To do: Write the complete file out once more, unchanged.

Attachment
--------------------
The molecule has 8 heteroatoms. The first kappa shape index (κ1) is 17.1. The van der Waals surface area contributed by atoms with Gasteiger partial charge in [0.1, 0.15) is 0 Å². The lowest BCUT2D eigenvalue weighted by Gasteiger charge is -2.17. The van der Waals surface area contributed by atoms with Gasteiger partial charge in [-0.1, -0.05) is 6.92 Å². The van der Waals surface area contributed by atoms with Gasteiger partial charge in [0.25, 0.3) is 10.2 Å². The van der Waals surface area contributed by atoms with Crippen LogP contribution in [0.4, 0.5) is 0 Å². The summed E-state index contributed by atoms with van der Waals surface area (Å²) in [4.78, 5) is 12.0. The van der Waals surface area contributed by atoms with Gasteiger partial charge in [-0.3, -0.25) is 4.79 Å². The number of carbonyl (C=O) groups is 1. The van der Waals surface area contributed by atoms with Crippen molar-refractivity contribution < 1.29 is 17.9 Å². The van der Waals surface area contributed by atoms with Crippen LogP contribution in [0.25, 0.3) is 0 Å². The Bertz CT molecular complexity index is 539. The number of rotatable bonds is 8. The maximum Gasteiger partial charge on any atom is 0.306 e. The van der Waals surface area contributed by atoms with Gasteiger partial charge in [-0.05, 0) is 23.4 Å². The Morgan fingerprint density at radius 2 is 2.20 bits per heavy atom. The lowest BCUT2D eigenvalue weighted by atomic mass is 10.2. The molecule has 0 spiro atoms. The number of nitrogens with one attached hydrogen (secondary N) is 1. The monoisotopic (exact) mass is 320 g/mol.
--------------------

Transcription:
The molecule has 8 heteroatoms. The first kappa shape index (κ1) is 17.1. The van der Waals surface area contributed by atoms with Gasteiger partial charge in [0.1, 0.15) is 0 Å². The lowest BCUT2D eigenvalue weighted by Gasteiger charge is -2.17. The van der Waals surface area contributed by atoms with Gasteiger partial charge in [-0.1, -0.05) is 6.92 Å². The van der Waals surface area contributed by atoms with Gasteiger partial charge in [0.25, 0.3) is 10.2 Å². The van der Waals surface area contributed by atoms with Crippen LogP contribution in [0.4, 0.5) is 0 Å². The summed E-state index contributed by atoms with van der Waals surface area (Å²) in [4.78, 5) is 12.0. The van der Waals surface area contributed by atoms with Gasteiger partial charge in [-0.3, -0.25) is 4.79 Å². The number of carbonyl (C=O) groups is 1. The van der Waals surface area contributed by atoms with Crippen molar-refractivity contribution < 1.29 is 17.9 Å². The van der Waals surface area contributed by atoms with Crippen LogP contribution in [0.25, 0.3) is 0 Å². The Bertz CT molecular complexity index is 539. The number of rotatable bonds is 8. The maximum Gasteiger partial charge on any atom is 0.306 e. The van der Waals surface area contributed by atoms with Gasteiger partial charge in [-0.05, 0) is 23.4 Å². The Morgan fingerprint density at radius 2 is 2.20 bits per heavy atom. The lowest BCUT2D eigenvalue weighted by atomic mass is 10.2. The molecule has 0 spiro atoms. The number of nitrogens with one attached hydrogen (secondary N) is 1. The monoisotopic (exact) mass is 320 g/mol.